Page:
‘Like a marathon on a treadmill’: UK schemes stand still in 2016
Pension funds need to place more emphasis than ever on risk management as they battle record deficits and low returns, BlackRock has warned.
Andy Tunningley, head of UK strategic clients at the asset manager, said “the cost of making the wrong decision gets ever greater” for pension funds as they mature.
His comments came as the Pension Protection Fund (PPF) reported the total deficit across schemes in its 7800 index was £224bn (€257bn) at the end of 2016 compared with £195bn 12 months earlier – although the calculation method for the index changed last month.
“For UK pension schemes, 2016 was like a marathon on a treadmill,” Tunningley said. “Energy was spent, [and] pain incurred, but the finish line looked upsettingly similar to the starting post…. One step forward, one step backward was the story of pension fund deficits in 2016.”
Tunningley warned of further difficulties ahead given an uncertain outlook for the UK economy and the potential for “declining corporate health of sponsors”.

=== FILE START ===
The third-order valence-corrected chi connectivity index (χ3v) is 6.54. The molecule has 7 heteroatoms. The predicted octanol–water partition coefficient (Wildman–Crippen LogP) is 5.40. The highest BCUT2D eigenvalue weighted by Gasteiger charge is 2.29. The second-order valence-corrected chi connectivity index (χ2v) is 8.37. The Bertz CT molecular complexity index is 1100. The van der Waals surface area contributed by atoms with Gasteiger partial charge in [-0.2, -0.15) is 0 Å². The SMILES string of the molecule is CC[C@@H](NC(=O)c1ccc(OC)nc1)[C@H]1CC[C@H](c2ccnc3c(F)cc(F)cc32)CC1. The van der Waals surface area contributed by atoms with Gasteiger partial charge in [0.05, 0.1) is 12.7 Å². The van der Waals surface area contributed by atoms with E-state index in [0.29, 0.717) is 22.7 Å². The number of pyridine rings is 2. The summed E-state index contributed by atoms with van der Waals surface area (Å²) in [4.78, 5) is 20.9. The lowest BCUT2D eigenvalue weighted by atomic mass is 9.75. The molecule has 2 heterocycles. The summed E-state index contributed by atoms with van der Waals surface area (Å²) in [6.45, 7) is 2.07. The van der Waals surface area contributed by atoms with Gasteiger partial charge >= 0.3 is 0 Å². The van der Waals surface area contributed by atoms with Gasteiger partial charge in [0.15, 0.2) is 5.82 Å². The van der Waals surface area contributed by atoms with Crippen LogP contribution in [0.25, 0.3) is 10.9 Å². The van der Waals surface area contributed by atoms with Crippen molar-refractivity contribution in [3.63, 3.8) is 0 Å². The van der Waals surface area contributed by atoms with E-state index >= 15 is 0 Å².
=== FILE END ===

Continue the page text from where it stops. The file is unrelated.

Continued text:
Different sources have given wildly different estimates for the funding position of UK pension schemes – but all paint a similarly dismal picture.
Mercer’s research, which covers FTSE 350 companies’ pension schemes, said the aggregate funding position declined from 91% to 84%, with a total deficit of £137bn.
Data from JLT Employee Benefits, which monitors all private sector DB schemes, showed the aggregate funding ratio fell from 84% at the end of 2015 to 77% at the end of 2016, as the net shortfall hit £434bn.
PwC estimated the UK’s total shortfall at £560bn, adding that companies would have to pump £10bn a year into schemes to erase this figure within a decade.
Pension schemes using liability-driven investment (LDI) strategies were among the only winners last year, according to Tunningley.
“Many schemes should be hedging more, and [we] expect continued pension de-risking activity to drive appetite for UK LDI strategies in 2017,” he added.
He also highlighted “liability-sympathetic secure income assets” to help manage funding-level volatility and rein in deficits.
“Though no silver bullets exist to eradicate the pensions problem, many pension funds can make more of these assets to improve their outcomes,” Tunningley said.